Precious Metals: Metalsmithing
THE INNOVATORS: Part I
Every creative field has leaders and followers, and
jewelry and metalsmithing are no exceptions. Every month, join master goldsmith
Alan Revere as he finds those who have sparked the imagination and moved
the industry forward
by Alan Revere
We need innovators. They bring new sparks to our lives, move us forward
by introducing new things and new ideas. Innovators aren't satisfied with
what they see around them, and they do something about it. Freud, Picasso,
Ford, Hitchcock, Lalique, Lenin and Lennon are all familiar innovators.
Why are these innovations?
Here are four nominees as innovators, along with their innovative products.
Do you know why?
1. Jose Hess: Heart Pin
2. Michael Good: Anticlastic Earrings
3. Steve Kretchmer: Tension Ring
4. Whitney Boin: Post Ring
Innovators may or may not be the originators of new concepts; they can
also be the ones who bring those new concepts to a larger audience. Lalique
was not the first enamelist, but he carried that medium forward in a significant
way, developed it and made it accessible. John Lennon didn't write the first
rock 'n' roll song, but he sure did a lot to transform the style and interpret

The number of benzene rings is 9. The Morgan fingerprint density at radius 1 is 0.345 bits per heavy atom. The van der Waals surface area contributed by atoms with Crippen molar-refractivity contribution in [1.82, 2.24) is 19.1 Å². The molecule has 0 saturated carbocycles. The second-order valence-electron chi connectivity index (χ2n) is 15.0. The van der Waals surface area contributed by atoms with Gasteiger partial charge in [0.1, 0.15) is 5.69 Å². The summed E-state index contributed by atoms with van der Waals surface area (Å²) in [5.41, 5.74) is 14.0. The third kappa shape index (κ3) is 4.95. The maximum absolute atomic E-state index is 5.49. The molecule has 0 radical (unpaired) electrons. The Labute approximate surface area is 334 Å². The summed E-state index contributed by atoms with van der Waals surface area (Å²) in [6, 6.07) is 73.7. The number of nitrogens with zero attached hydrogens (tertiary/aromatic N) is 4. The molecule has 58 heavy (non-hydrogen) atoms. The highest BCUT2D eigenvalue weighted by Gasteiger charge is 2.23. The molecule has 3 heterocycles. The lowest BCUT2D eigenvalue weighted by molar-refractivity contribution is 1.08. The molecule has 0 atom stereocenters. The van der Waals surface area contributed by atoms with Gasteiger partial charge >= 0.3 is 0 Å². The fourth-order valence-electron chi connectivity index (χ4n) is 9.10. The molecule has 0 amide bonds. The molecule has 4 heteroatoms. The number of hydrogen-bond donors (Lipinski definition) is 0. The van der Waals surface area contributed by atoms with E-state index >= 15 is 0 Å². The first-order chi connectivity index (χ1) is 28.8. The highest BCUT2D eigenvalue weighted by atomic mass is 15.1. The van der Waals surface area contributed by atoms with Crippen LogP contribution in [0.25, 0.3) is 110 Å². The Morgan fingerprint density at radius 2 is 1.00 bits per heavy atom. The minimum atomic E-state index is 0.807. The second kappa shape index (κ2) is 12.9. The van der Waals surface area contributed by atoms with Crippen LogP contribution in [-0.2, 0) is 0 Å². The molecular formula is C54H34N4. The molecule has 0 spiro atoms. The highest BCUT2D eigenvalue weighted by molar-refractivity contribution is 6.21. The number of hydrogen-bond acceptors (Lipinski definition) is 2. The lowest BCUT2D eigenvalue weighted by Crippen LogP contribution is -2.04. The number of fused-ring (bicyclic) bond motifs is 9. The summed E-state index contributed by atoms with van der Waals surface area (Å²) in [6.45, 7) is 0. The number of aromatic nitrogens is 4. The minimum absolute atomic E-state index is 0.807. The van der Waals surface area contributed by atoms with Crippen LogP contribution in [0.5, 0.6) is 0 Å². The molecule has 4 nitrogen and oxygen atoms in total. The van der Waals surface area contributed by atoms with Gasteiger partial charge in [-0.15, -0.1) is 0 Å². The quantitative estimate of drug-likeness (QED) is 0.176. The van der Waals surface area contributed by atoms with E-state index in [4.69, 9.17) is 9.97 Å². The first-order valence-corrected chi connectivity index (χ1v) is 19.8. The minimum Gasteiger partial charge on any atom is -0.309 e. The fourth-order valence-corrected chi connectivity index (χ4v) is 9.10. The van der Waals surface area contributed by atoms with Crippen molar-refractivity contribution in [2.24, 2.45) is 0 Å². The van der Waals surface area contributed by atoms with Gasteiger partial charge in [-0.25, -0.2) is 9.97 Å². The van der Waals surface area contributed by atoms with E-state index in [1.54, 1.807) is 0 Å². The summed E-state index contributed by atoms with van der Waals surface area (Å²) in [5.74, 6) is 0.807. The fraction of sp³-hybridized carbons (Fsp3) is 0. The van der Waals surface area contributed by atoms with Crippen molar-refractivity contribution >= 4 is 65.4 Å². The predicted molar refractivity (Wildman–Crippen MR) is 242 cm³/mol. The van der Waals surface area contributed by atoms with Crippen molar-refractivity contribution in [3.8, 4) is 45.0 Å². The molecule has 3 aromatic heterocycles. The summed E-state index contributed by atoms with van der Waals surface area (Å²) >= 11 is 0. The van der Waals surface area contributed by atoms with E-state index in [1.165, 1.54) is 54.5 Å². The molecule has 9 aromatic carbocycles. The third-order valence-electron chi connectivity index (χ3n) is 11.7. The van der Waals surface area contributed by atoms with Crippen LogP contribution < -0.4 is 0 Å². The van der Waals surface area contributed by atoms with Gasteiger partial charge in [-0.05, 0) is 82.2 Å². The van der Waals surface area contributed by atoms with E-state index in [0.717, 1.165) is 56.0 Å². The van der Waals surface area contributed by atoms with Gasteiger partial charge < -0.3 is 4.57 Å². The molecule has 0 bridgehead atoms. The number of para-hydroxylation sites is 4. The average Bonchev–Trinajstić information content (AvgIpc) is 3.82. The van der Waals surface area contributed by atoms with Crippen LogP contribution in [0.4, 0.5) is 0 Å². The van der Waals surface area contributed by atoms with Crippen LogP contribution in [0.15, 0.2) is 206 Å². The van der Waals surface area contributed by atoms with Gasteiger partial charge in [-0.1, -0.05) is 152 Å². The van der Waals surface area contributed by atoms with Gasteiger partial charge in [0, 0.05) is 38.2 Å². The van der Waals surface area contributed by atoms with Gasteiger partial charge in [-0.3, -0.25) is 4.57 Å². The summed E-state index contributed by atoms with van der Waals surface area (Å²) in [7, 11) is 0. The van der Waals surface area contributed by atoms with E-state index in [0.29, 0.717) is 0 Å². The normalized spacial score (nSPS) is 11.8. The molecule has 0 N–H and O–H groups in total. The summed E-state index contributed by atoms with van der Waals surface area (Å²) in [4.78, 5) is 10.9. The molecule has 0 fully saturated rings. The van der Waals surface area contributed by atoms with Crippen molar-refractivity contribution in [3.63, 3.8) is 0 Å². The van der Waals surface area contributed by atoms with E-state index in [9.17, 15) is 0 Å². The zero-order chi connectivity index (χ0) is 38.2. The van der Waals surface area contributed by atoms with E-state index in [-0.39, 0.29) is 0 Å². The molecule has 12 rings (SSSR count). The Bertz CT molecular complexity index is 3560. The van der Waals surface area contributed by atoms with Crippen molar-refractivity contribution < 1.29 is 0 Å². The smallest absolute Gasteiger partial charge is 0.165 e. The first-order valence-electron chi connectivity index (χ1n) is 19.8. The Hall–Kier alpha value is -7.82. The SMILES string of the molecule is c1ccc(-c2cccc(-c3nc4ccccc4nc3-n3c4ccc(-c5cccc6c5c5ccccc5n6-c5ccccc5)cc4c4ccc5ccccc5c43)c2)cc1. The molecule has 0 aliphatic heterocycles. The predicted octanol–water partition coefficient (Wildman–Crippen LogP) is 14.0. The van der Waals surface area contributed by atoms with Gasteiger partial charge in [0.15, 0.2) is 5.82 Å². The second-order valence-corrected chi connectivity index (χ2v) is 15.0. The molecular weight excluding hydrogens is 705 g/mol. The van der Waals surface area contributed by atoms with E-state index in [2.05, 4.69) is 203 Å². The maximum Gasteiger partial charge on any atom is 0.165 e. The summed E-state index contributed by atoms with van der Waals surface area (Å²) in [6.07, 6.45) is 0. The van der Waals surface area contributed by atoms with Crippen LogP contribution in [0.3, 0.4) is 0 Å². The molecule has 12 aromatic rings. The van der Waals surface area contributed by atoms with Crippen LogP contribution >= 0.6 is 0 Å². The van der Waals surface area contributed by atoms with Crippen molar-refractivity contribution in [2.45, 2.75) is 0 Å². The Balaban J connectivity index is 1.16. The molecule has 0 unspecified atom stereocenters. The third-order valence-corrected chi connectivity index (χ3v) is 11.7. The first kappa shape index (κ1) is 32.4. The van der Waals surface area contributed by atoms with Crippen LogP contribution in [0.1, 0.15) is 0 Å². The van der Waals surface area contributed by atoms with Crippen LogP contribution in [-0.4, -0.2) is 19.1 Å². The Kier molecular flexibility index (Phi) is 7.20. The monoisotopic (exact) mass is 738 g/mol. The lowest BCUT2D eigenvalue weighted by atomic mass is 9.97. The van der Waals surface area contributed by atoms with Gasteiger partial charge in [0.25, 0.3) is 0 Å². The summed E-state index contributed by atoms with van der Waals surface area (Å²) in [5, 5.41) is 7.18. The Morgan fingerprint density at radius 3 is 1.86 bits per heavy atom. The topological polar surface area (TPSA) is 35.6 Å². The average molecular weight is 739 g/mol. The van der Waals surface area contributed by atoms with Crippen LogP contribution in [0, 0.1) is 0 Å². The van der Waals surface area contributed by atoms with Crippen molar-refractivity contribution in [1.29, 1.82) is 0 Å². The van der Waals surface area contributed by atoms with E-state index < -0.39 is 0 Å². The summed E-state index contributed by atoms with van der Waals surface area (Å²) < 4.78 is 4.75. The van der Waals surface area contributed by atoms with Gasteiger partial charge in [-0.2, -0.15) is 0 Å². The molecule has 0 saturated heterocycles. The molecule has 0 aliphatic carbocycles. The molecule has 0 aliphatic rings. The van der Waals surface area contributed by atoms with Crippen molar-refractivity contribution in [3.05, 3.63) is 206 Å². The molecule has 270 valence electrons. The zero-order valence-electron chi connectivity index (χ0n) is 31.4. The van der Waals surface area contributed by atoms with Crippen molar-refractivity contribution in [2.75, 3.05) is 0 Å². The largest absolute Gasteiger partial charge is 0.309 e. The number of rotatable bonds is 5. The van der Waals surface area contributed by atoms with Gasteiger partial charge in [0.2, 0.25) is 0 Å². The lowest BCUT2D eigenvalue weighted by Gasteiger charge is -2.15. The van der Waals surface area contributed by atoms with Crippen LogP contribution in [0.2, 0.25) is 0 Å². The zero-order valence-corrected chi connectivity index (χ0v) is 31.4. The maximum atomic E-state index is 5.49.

it in his own way.
We also need replicators. Replicators complement innovators, and each
one is essential to the other.
Replicators enable societies to sustain themselves with continuity and
with harmony. They include copiers, reproducers, agents, publishers, factory
workers, marketers, admirers, fans, supporters and consumers.
Innovators contribute new ideas, products and services, which propel
Replicators support innovators by their actions and provide stability.
Who are the innovators in jewelry? What have they brought us and why
is it important? Each month in this space, I will profile an innovator in
the jewelry industry. Some of my subjects will be designers, others will
be technicians. Some have explored new materials, others pioneered new processes.
Some are well-known industry leaders, others are unknowns working alone
in tiny workshops. But each selected individual will exemplify the concept
of innovation, bringing something new to the community.
Any smart innovator will agree innovators need replicators. And all of
us replicators appreciate that we need innovators, even if they do make
us feel a bit uncomfortable some of the time. And just as this symbiotic
agreement finds balance in the universe, it also finds its balance in each
and every microcosm in the universe, including the world of jewelry.
Are you an innovator? Do you know an innovator? If you think so, send
a one-page letter with a non-returnable image describing that innovator
and his or her innovation to Alan Revere at Professional Jeweler,
1500 Walnut St., Suite 1200, Philadelphia, PA 19102.
Copyright © 1998 by Bond Communications.